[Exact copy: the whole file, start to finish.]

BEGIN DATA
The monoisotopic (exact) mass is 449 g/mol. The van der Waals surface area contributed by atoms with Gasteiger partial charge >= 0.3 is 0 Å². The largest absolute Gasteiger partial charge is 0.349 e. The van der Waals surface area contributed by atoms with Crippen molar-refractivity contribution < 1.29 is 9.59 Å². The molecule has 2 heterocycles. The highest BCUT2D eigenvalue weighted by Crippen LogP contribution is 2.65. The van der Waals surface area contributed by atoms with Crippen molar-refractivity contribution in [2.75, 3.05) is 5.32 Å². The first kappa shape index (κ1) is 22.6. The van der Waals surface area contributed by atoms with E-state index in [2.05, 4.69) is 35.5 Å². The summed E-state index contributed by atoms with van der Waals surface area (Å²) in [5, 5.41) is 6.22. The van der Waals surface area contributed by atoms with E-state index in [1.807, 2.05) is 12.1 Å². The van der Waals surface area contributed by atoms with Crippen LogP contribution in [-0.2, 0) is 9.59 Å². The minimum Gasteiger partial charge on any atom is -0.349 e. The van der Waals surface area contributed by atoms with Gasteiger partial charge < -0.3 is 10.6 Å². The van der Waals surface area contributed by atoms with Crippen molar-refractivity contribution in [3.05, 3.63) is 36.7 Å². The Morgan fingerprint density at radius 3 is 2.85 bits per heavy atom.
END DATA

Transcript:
The monoisotopic (exact) mass is 449 g/mol. The van der Waals surface area contributed by atoms with Gasteiger partial charge >= 0.3 is 0 Å². The largest absolute Gasteiger partial charge is 0.349 e. The van der Waals surface area contributed by atoms with Crippen molar-refractivity contribution < 1.29 is 9.59 Å². The molecule has 2 heterocycles. The highest BCUT2D eigenvalue weighted by Crippen LogP contribution is 2.65. The van der Waals surface area contributed by atoms with Crippen molar-refractivity contribution in [2.75, 3.05) is 5.32 Å². The first kappa shape index (κ1) is 22.6. The van der Waals surface area contributed by atoms with E-state index in [2.05, 4.69) is 35.5 Å². The summed E-state index contributed by atoms with van der Waals surface area (Å²) in [5, 5.41) is 6.22. The van der Waals surface area contributed by atoms with E-state index in [1.807, 2.05) is 12.1 Å². The van der Waals surface area contributed by atoms with Crippen LogP contribution in [-0.2, 0) is 9.59 Å². The minimum Gasteiger partial charge on any atom is -0.349 e. The van der Waals surface area contributed by atoms with Gasteiger partial charge < -0.3 is 10.6 Å². The van der Waals surface area contributed by atoms with Crippen molar-refractivity contribution in [3.05, 3.63) is 36.7 Å². The Morgan fingerprint density at radius 3 is 2.85 bits per heavy atom.